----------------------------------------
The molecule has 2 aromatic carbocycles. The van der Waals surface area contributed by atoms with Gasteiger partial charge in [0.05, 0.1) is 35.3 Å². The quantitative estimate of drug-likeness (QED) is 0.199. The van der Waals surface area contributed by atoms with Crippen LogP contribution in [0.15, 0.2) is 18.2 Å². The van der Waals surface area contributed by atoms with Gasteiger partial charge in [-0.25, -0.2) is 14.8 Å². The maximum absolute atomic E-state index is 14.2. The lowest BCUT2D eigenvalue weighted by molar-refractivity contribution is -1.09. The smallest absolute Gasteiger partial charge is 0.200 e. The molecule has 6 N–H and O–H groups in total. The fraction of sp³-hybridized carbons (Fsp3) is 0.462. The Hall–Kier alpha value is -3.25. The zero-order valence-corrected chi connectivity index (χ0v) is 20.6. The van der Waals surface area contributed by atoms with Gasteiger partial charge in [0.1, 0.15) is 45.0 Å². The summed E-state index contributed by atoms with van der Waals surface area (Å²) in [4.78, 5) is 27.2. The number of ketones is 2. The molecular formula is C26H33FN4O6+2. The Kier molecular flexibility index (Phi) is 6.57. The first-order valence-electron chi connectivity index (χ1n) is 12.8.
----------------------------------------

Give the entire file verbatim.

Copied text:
The molecule has 2 aromatic carbocycles. The van der Waals surface area contributed by atoms with Gasteiger partial charge in [0.05, 0.1) is 35.3 Å². The quantitative estimate of drug-likeness (QED) is 0.199. The van der Waals surface area contributed by atoms with Crippen LogP contribution in [0.15, 0.2) is 18.2 Å². The van der Waals surface area contributed by atoms with Gasteiger partial charge in [-0.25, -0.2) is 14.8 Å². The maximum absolute atomic E-state index is 14.2. The lowest BCUT2D eigenvalue weighted by molar-refractivity contribution is -1.09. The smallest absolute Gasteiger partial charge is 0.200 e. The molecule has 6 N–H and O–H groups in total. The fraction of sp³-hybridized carbons (Fsp3) is 0.462. The Hall–Kier alpha value is -3.25. The zero-order valence-corrected chi connectivity index (χ0v) is 20.6. The van der Waals surface area contributed by atoms with Gasteiger partial charge in [0.1, 0.15) is 45.0 Å². The summed E-state index contributed by atoms with van der Waals surface area (Å²) in [4.78, 5) is 27.2. The number of ketones is 2. The molecular formula is C26H33FN4O6+2. The Kier molecular flexibility index (Phi) is 6.57. The first-order valence-electron chi connectivity index (χ1n) is 12.8.